Friday, April 24, 2015

The Higgins explosion


Higgins, ANU Gallery installation view, 2015
It's by small increments - tiny repeated actions and reactions - that the chemistry of the analog darkroom works its magic on photographic paper, but the sum of it can be of astonishing beauty.  If you could make an animated film of the process and run it back, it might look something like Chemical Potential: A Darkroom Upside Down, Matt Higgins' wonderful, compendious new show which ran at the Australian National University in Canberra this past March.  He filled the ANU Art Gallery's hangar-sized space with 99 pieces, just one short of the shameless triple digits possibly out of concern for our senses.  He needn't have bothered: just one of his pictures nearly stretches to the limit what we can absorb and understand of the mysteries of emulsion (see previous posts on his work here and here).
Higgins, ANU Gallery installation view, 2015
Higgins, ANU Gallery installation view, 2015
Higgins, ANU Gallery installation view, 2015
Higgins, ANU Gallery installation view, 2015

Higgins, ANU Gallery installation view, 2015

These works are but a sampling of what Matt has done in the period 2011-2015 and cover most of his favorite chemigramic techniques: acrylic resists, repeated motifs with variations, calculated use of safelight for the control of whites and blacks.  Paper sizes range from 8 x 10" to 20 x 24".  The physical labor to produce this output alone is impressive and reminds us acutely of the scale of the vast land he is from.  He's a non-stop working dervish, driven only by the dream of the very next chemigram - and the one after that, and wherever his imagination and hands may take him with it.  A couple of years ago he spent a few weeks with us in New York and we never saw him except for meal breaks, so intense was his focus.  He had barricaded himself in the darkroom.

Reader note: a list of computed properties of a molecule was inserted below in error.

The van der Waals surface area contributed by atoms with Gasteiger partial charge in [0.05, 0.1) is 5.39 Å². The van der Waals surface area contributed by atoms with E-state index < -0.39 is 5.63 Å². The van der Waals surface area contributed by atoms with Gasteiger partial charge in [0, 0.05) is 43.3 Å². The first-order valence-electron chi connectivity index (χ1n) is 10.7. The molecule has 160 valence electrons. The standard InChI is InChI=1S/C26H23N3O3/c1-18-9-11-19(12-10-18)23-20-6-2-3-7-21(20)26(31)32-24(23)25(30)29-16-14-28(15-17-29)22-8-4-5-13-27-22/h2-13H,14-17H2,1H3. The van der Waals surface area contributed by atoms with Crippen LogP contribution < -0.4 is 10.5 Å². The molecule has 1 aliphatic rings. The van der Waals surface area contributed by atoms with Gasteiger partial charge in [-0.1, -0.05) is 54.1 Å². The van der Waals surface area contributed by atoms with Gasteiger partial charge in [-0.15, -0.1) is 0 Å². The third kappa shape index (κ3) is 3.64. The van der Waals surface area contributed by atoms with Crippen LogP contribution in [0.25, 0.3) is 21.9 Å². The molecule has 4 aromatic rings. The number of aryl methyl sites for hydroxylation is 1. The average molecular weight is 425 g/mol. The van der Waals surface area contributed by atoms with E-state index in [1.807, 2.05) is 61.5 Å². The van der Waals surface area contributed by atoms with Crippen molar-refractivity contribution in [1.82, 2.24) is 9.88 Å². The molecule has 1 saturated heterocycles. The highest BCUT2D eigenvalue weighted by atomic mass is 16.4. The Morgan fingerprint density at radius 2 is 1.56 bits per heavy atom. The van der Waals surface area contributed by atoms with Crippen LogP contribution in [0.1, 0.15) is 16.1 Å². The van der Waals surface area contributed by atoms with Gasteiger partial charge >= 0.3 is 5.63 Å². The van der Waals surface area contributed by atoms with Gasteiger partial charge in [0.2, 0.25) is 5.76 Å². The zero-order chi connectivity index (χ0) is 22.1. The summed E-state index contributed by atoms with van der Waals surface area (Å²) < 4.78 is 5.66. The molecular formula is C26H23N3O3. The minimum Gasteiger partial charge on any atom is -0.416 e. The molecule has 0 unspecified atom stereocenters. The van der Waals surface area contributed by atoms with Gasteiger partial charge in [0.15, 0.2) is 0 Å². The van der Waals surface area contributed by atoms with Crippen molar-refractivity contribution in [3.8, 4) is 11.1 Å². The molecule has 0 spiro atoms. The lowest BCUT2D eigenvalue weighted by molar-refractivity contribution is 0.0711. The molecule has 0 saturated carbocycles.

A respite is in order.  He and Denise Ferris will be conducting a workshop in Physical Photography (how can you not love that title?) at Penland in the Blue Ridge Mountains of North Carolina, USA, June 7 - 19.  It's been sold out and there's a significant waiting list.  Matt's a rock star of the chemigram world.  You may want to get yourself there all the same and hang out, it should be worth it.

 

4 comments:

  1. Matt's exhibition looks absolutely amazing. I also love the simplicity and the starkness of the installation. All in all, it has the austerity and the striking pictorial beauty of a gothic cathedral (Siena's comes to mind).

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    1. It's the classicism of layout and pictures together that impressed me most, as perhaps it did for you, which is why I wanted to use all those installation views. And the Siena Cathedral? Here I had to refresh old memories. Pisano's pulpit scene of the Last Judgment, subtitled The Elect, comes closest to my feelings now, and I wish we could show it in this comment space. In the year 1265, through some divine guidance, could Pisano have foreseen Matt Higgins?

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  2. We need to see this guy's stuff in New York. You've been teasing us on the blog with it for too long. How about it?

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    1. I agree. But we dream and do what we can.

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